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An S&P500 index fund will hold each of the 500 stocks that are in the S&P 500.

Does it target holding an equal number of shares of each stock? An equal dollar amount? Does this vary based on a particular index fund or what the fund is mirroring?

I found this question: How does an index rearrange its major holdings

That question seems to be what an index fund does after it's out of balance. I'm curious how it knows it is in balance.

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4 Answers 4

up vote 7 down vote accepted

In general, the goal of an S&P 500 index fund is to replicate the performance of the S&P 500 Index. To do this, the fund will buy the same stocks in the same proportions as the weighting of the Index.

The S&P 500 Index is free-float capitalization weighted. This means that the higher capitalization stocks (based on publicly traded shares only) are more heavily weighted and factor into the Index value more heavily than the smaller capitalization stocks, or the stocks that have a smaller publicly traded value. For example, companies like Apple, ExxonMobil, and Microsoft have a much larger weight in the index value than smaller companies.

Alternatively, there are some S&P index funds that are equal-weighted. In these funds, the managers have chosen to purchase all 500 of the stocks in the index, but in equal proportions instead of the weighted proportions of the index. These equal-weighted funds will not as closely match the index price as the traditionally weighted index funds. Instead, they might do better or worse than the index, depending on how the individual stocks do.

You'll need to look at the prospectus of the index funds you are interested in to see which approach the fund is taking.

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An index fund is just copying the definition of an index. The group that defines the index determines how to weight the different parts of the index. The index fund just makes sure they invest the same way the index creator wants.

Think of a non-investment scenario. A teacher can grade tests, quizzes, homework, in-class assignments, research papers. They decide how much weight to give each category and how much weight to give each part of each category.

when a student wants to see how they are doing they take the information in the syllabus, and generate a few formulas in a spreadsheet to calculate their current grade. They can also calculate what they need to get on the final exam to get the grade they want.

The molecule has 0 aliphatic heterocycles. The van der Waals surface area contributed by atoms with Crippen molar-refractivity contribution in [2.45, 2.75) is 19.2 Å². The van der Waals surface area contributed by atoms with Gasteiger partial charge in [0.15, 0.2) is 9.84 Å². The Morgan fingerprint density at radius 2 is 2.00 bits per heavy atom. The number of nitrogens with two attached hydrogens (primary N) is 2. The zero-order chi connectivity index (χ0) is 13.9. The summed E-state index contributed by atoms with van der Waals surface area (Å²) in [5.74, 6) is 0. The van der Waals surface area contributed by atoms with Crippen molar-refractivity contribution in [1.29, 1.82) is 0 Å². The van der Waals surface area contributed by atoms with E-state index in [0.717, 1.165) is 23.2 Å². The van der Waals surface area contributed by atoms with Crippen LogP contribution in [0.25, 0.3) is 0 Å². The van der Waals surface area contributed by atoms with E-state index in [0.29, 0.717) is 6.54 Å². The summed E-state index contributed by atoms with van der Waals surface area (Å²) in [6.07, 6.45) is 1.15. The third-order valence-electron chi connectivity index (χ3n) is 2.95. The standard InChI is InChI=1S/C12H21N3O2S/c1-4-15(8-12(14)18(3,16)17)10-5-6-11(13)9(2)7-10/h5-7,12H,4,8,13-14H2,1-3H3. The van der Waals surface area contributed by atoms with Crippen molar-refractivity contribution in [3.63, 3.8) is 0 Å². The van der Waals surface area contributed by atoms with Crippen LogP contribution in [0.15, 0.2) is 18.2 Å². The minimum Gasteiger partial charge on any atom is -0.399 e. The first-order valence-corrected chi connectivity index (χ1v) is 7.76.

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Yes, it depends on the fund it's trying to mirror. The ETF for the S&P that's best known (in my opinion) is SPY and you see the breakdown of its holdings. Clearly, it's not an equal weighted index.

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Note that an index fund may not be able to precisely mirror the index it's tracking. If enough many people invest enough money into funds based on that index, there may not always be sufficient shares available of every stock included in the index for the fund to both accept additional investment and track the index precisely.

This is one of the places where the details of one index fund may differ from another even when they're following the same index. IDEALLY they ought to deliver the same returns, but in practical terms they're going to diverge a bit.

(Personally, as long as I'm getting "market rate of return" or better on average across all my funds, at a risk I'm comfortable with, I honestly don't care enough to try to optimize it further. Pick a distribution based on some stochastic modelling tools, rebalance periodically to maintain that distribution, and otherwise ignore it. That's very much to the taste of someone like me who wants the savings to work for him rather than vice versa.)

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